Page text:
by Nelson Holmes
HUERFANO- There is likely no natural feature in Huerfano County more abundant, and more taken for granted, than our Pinus edulis or Piñon Pine. From the low shoulders of our peaks, to the hills and arroyos of the plains, this rugged little tree persists and thrives in impoverished soils and extremes of weather. The Pinus edulis is one of the slowest growing and most drought resistant members of the pine family. A gnarled, 30 foot tall, specimen in a stand may be over 400 years old and may have survived many seasons with as little as twelve inches of rain a year. For company the Piñon has only our Western Junipers, in much smaller numbers, to share its back country territory. With this sturdy tree of the west we in Huerfano County are at the Eastern terminus of the Two-needle Piñon Pine’s range; an indication to any westward wanderer that Kansas is no more.
I’ve seen the far-away look in an old-timer’s eyes as he relates tales of Piñon nut harvests. I don’t mind the seeds myself, but I don’t salivate at the thought of them and, like sunflower seeds, they seem too much trouble. I’m a minority in this regard; seems the feathered and fuzzy residents of the county swear by the piñon nut too. Turkey, deer, cottontail, bear, dove and the Scrub and Pinyon Jays etc. all derive sustenance from the Piñon nut. My personal passion for this tree stems from those winter nights when I’ve stoked my small stove with the dense, pitch-heavy wood and watched the oily, orange flame dance its heat into the room. The scent of Piñon stump wood and the waxy texture of a split log’s interior instill in me a sense of hope and security when the icy wind claws its way through any and all defenses. Aside from warmth, the wood of this tree, because of its gnome-like growth habit, isn’t used for much more than a woodworker’s artistic pursuits. Nurseryfolk and landscapers, though, are becoming very fond of the living Piñon as a drought tolerant and very hardy addition to the modern garden.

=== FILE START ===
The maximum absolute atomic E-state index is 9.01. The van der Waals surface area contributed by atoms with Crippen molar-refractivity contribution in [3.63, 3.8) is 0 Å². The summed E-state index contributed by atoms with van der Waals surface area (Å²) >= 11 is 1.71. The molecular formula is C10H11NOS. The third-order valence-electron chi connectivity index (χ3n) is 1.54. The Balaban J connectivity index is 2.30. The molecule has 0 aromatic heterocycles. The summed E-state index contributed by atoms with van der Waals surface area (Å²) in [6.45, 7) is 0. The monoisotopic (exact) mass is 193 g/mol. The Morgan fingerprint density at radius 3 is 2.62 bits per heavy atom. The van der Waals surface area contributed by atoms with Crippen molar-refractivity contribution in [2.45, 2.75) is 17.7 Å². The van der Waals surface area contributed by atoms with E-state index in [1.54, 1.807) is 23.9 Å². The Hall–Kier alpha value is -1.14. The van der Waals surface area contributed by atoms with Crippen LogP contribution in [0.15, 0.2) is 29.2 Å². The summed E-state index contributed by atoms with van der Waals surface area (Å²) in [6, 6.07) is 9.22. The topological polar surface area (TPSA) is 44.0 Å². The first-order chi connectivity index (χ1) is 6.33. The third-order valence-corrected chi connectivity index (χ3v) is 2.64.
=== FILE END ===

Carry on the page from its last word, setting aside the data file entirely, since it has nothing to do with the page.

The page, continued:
I know you’re wondering, gravity doing what it does, how do young Piñons end up growing on hillsides above older, established trees? The agents of Piñon expansion and gravitational defiance are jays; the Scrub and Pinyon Jays to be precise. These busy little birds bury caches of Piñon nuts in far greater numbers than they would have the likelihood of finding (and the Scrub Jays are very private, they’ll abandon a cache should they note they’re being watched). And this leads us to next week’s subject; the Jay family.